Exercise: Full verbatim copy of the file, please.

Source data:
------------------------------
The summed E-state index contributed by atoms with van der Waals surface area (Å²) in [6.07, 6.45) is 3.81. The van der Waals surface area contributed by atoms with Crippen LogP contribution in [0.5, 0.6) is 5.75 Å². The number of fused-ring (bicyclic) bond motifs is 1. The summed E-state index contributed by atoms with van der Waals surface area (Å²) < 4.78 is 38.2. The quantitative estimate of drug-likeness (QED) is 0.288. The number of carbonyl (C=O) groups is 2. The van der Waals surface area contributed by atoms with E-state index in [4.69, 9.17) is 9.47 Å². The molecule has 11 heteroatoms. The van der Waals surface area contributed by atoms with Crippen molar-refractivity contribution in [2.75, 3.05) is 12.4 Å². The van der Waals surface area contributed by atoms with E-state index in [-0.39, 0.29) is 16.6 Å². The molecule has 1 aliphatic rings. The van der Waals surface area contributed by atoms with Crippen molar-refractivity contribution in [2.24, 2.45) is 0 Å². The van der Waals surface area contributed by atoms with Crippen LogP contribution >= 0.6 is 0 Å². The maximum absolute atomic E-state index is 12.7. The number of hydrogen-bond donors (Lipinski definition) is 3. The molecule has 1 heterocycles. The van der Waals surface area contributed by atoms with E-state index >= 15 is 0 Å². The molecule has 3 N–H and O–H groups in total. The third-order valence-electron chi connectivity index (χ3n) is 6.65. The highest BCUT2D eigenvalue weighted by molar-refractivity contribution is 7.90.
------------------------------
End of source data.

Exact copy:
The summed E-state index contributed by atoms with van der Waals surface area (Å²) in [6.07, 6.45) is 3.81. The van der Waals surface area contributed by atoms with Crippen LogP contribution in [0.5, 0.6) is 5.75 Å². The number of fused-ring (bicyclic) bond motifs is 1. The summed E-state index contributed by atoms with van der Waals surface area (Å²) < 4.78 is 38.2. The quantitative estimate of drug-likeness (QED) is 0.288. The number of carbonyl (C=O) groups is 2. The van der Waals surface area contributed by atoms with E-state index in [4.69, 9.17) is 9.47 Å². The molecule has 11 heteroatoms. The van der Waals surface area contributed by atoms with Crippen molar-refractivity contribution in [2.75, 3.05) is 12.4 Å². The van der Waals surface area contributed by atoms with E-state index in [-0.39, 0.29) is 16.6 Å². The molecule has 1 aliphatic rings. The van der Waals surface area contributed by atoms with Crippen molar-refractivity contribution in [2.24, 2.45) is 0 Å². The van der Waals surface area contributed by atoms with Crippen LogP contribution >= 0.6 is 0 Å². The maximum absolute atomic E-state index is 12.7. The number of hydrogen-bond donors (Lipinski definition) is 3. The molecule has 1 heterocycles. The van der Waals surface area contributed by atoms with E-state index >= 15 is 0 Å². The molecule has 3 N–H and O–H groups in total. The third-order valence-electron chi connectivity index (χ3n) is 6.65. The highest BCUT2D eigenvalue weighted by molar-refractivity contribution is 7.90.